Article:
Decision on own-initiative inquiry OI/3/2014/FOR concerning the partial refusal of the European Medicines Agency to give public access to studies related to the approval of a medicinal product
Closing summary - Date Wednesday | 16 April 2014
Case OI/3/2014/FOR - Opened on Wednesday | 16 April 2014 - Decision on Wednesday | 08 June 2016 - Institution concerned European Medicines Agency (No further inquiries justified )
This inquiry is concerned with how the European Medicines Agency (EMA) should deal with requests for public access to documents containing information on the safety and efficacy of medicines. The specific focus is on the right of public access to three clinical study reports on Humira, a widely sold anti-inflammatory drug.
In 2013 EMA decided to grant public access to these reports. However, the pharmaceutical company that sells the drug (AbbVie) took court proceedings against EMA which had the effect of blocking the proposed release of the reports. In 2014, before the conclusion of the court proceedings, EMA and AbbVie made an out-of-court agreement by which EMA would grant public access to redacted versions of the reports. The Ombudsman contacted EMA to check whether the redactions were justified. Following this check, the Ombudsman was not convinced that all of the redactions were in fact justified. The Ombudsman then began an inquiry, on her own initiative and in the public interest, into EMA's approach to the granting of public access.
In the course of the inquiry it emerged that EMA, in response to other public access requests for the same reports, had released much fuller versions of them. Nevertheless, certain redactions remained.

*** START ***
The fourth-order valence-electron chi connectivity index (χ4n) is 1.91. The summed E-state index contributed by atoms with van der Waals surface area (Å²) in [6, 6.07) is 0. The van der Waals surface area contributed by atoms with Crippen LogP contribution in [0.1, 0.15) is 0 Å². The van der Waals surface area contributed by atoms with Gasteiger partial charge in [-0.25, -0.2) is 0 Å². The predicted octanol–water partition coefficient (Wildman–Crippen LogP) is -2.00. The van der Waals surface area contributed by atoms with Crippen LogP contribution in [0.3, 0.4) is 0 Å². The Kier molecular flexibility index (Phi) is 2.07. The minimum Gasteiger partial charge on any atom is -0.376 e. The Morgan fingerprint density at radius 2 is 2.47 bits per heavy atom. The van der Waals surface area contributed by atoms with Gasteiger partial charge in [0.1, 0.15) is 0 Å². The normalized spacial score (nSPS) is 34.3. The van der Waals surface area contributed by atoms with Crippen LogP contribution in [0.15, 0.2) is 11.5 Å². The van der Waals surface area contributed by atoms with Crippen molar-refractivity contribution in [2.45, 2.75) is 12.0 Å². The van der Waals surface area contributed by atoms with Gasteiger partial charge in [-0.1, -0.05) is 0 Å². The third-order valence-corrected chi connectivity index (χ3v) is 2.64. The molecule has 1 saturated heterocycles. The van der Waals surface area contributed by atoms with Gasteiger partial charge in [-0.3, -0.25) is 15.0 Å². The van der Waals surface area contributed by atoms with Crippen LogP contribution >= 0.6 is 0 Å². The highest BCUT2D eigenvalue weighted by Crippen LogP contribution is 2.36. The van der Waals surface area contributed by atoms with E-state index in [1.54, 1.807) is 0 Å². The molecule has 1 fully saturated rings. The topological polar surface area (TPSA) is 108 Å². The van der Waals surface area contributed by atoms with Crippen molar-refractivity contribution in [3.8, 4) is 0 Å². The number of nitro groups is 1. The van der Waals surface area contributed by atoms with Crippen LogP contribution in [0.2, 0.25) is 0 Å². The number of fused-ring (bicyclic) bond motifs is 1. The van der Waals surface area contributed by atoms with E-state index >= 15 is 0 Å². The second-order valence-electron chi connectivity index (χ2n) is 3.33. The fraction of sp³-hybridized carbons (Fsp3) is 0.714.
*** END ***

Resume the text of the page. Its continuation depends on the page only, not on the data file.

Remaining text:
The Ombudsman accepted that some of these redactions were justified (because of the need to protect personal data). But she was not convinced that other redactions, made to protect commercial interests, were justified. In these latter instances, the Ombudsman took the view that there was likely to be an overriding public interest in disclosure. As a general observation the Ombudsman noted that, where the information in a document has implications for the health of individuals (such as information on the efficacy of a medicine), the public interest in disclosure will generally defeat any claim of commercial sensitivity. Public health should always trump commercial interests.
In closing the inquiry, the Ombudsman recognised that EMA has now made very significant progress with its proactive transparency policy, effective since January 2015. However, in relation to some specific portions of the reports, the Ombudsman questioned EMA's continued reliance on the protection of commercial interests. With a view to promoting systemic improvements, the Ombudsman made several suggestions to EMA as to its future practice in this ar